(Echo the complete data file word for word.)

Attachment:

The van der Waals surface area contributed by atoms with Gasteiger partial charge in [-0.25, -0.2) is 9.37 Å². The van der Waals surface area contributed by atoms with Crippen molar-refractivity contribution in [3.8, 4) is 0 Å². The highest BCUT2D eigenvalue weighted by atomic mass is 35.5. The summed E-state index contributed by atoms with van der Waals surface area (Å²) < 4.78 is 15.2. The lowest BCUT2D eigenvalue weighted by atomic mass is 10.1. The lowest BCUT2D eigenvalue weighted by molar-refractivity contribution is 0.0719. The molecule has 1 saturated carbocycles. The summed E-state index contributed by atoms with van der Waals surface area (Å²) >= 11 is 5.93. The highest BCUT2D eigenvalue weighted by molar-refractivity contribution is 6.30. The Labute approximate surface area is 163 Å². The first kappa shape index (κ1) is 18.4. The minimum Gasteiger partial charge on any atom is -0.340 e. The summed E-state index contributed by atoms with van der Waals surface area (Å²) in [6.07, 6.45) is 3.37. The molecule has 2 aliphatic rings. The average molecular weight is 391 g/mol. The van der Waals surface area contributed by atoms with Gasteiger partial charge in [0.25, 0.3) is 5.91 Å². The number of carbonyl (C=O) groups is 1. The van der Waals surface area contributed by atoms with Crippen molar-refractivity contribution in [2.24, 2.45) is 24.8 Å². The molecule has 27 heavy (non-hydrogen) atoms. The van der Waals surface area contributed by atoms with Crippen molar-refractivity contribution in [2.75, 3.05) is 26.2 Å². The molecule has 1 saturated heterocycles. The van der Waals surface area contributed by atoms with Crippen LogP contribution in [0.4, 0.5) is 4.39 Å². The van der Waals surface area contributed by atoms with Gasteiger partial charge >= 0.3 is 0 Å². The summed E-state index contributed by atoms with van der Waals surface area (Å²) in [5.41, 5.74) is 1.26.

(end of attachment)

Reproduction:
The van der Waals surface area contributed by atoms with Gasteiger partial charge in [-0.25, -0.2) is 9.37 Å². The van der Waals surface area contributed by atoms with Crippen molar-refractivity contribution in [3.8, 4) is 0 Å². The highest BCUT2D eigenvalue weighted by atomic mass is 35.5. The summed E-state index contributed by atoms with van der Waals surface area (Å²) < 4.78 is 15.2. The lowest BCUT2D eigenvalue weighted by atomic mass is 10.1. The lowest BCUT2D eigenvalue weighted by molar-refractivity contribution is 0.0719. The molecule has 1 saturated carbocycles. The summed E-state index contributed by atoms with van der Waals surface area (Å²) >= 11 is 5.93. The highest BCUT2D eigenvalue weighted by molar-refractivity contribution is 6.30. The Labute approximate surface area is 163 Å². The first kappa shape index (κ1) is 18.4. The minimum Gasteiger partial charge on any atom is -0.340 e. The summed E-state index contributed by atoms with van der Waals surface area (Å²) in [6.07, 6.45) is 3.37. The molecule has 2 aliphatic rings. The average molecular weight is 391 g/mol. The van der Waals surface area contributed by atoms with Gasteiger partial charge in [0.25, 0.3) is 5.91 Å². The number of carbonyl (C=O) groups is 1. The van der Waals surface area contributed by atoms with Crippen molar-refractivity contribution in [2.24, 2.45) is 24.8 Å². The molecule has 27 heavy (non-hydrogen) atoms. The van der Waals surface area contributed by atoms with Crippen molar-refractivity contribution in [2.75, 3.05) is 26.2 Å². The molecule has 1 saturated heterocycles. The van der Waals surface area contributed by atoms with Crippen LogP contribution in [0.4, 0.5) is 4.39 Å². The van der Waals surface area contributed by atoms with Gasteiger partial charge >= 0.3 is 0 Å². The summed E-state index contributed by atoms with van der Waals surface area (Å²) in [5.41, 5.74) is 1.26.